Are Corporate Tax Havens Unpatriotic?

This could be a fateful week for American corporations considering a move offshore to avoid taxes and please stockholders.

Rep. Richard Neal, D-Mass., plans to introduce a bill that would seek to deter American companies from moving to paper headquarters in Bermuda and elsewhere outside the United States.

" I think it's a sophisticated way of avoiding taxes," said Neal, whose legislation would redefine such corporations as American for tax purposes, meaning they would owe their full U.S. taxes anyway.

"Where we are getting ready for a $40 billion proposal to rebuild our national defenses, $13 to $18 billion for homeland security," Neal told ABCNEWS, "why should we suggest that those who are in the best position to pay [taxes]" be allowed to go out of their way to avoid them?

From Mount Rushmore to Bermuda

Ingersoll-Rand is the latest example. The corporation was founded in 1905 by the merger of two American firms in the equipment and manufacturing business. Its admirers like to point out that IR's jackhammers helped create the faces on Mount Rushmore. More recently, it has asked the U.S. government to buy its airport security devices, which are supposed to help identify suspected terrorists.

In December, Ingersoll-Rand completed the creation of a paper headquarters offshore. Now, it is represented by three British citizens sitting in an office at 2 Church Street in Hamilton, the capital of Bermuda. The paper transaction allows the American equipment maker to legally avoid about $40 million per year in U.S. taxes.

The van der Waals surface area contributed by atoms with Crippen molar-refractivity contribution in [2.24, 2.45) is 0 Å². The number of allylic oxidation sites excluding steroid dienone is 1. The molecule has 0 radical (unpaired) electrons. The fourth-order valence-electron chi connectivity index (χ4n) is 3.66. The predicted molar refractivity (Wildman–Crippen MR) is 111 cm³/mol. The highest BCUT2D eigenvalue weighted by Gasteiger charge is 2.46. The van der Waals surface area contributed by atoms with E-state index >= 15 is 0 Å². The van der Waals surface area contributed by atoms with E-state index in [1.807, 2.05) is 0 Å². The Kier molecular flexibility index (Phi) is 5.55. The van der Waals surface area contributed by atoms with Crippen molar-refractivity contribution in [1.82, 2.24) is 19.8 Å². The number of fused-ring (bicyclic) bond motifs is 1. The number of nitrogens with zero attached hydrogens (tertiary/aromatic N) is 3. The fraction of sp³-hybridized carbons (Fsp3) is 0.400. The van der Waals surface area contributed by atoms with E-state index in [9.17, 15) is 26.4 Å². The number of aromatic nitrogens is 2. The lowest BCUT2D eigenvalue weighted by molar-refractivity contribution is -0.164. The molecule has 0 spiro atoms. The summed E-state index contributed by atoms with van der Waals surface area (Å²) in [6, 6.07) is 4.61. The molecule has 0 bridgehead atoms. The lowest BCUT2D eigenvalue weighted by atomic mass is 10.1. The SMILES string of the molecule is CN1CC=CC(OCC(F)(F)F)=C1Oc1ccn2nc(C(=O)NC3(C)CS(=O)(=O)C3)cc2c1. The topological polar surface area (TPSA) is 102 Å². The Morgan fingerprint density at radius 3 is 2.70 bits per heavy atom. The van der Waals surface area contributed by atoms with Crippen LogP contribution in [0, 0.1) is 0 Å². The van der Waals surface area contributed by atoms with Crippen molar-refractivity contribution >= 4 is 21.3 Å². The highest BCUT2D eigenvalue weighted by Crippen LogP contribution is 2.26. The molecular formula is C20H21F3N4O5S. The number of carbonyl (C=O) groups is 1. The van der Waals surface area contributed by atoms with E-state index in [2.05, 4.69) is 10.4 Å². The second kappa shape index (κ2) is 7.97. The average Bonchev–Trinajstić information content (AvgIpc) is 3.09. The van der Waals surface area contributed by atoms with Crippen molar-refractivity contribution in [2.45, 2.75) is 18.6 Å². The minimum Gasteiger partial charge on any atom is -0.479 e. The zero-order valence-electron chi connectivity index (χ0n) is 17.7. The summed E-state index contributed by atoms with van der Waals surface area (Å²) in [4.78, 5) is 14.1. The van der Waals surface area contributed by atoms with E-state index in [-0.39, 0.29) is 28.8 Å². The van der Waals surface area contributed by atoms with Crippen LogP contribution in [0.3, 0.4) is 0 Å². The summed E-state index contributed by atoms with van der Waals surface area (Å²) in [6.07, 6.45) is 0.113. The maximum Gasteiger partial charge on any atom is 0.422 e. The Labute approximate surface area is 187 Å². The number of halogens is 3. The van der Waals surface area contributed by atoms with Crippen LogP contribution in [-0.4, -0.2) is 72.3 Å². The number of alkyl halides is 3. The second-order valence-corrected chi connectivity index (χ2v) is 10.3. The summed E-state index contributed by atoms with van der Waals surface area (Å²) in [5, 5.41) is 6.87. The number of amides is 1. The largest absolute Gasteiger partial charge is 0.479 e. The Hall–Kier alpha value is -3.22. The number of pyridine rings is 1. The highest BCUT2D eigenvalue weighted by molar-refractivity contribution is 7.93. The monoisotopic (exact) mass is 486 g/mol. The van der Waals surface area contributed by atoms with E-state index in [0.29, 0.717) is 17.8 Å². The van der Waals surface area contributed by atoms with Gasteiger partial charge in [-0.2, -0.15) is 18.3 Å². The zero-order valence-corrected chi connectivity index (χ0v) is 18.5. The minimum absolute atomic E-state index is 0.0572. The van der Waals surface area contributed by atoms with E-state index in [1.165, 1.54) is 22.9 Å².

Some tax experts justify Ingersoll-Rand's action by saying it absolves them of obligations to pay taxes on profits earned by overseas subsidiaries. Ingersoll-Rand refused to comment despite repeated requests.

"The real question," says Peter Baumbusch, a tax partner of the Los Angeles law firm of Gibson, Dunn & Crutcher, "is why should the United States add its tax burden to income that had nothing to do with the United States other than the place of incorporation?"

'Who's Going to Pay for Security?'

But Rep. Neal and others in Congress see such moves, particularly after Sept. 11 terrorist attacks, as little short of unpatriotic.

"Who's going to pay for the defense buildup? Who's going to pay for homeland security?" Neal asked rhetorically. "If this were happening on an individual basis, the American people would be outraged."

Asked if American corporations are entitled to avoid what they consider unfair taxes, Neal replied: "If one desires to have "Made in the USA" stamped on a particular piece of equipment, I don't understand why they don't want to have an American corporate address."

Late last week, the Treasury Department announced it will conduct a study of the re-incorporation phenomena. Neal scoffed at it as an unnecessary delay: "The administration is following the same strategy the congressional Republicans used in 1995 to delay, and ultimately defeat, efforts to stop wealthy individuals from renouncing their U.S. citizenship for tax purposes," he charged.

But Treasury Assistant Secretary Mark Weinberger insisted there were too many unknowns to permit a legislative assault on the practice. "There's certainly been an increase in the frequency and size of the transactions," Weinberger told ABCNEWS. "It's our job here at Treasury to … look at the effect of these transactions on the economy and the individual companies."

Added tax expert Baumbusch: "I don't think it's un-American to look at your taxes and say what is the fair and reasonable way to be taxed."

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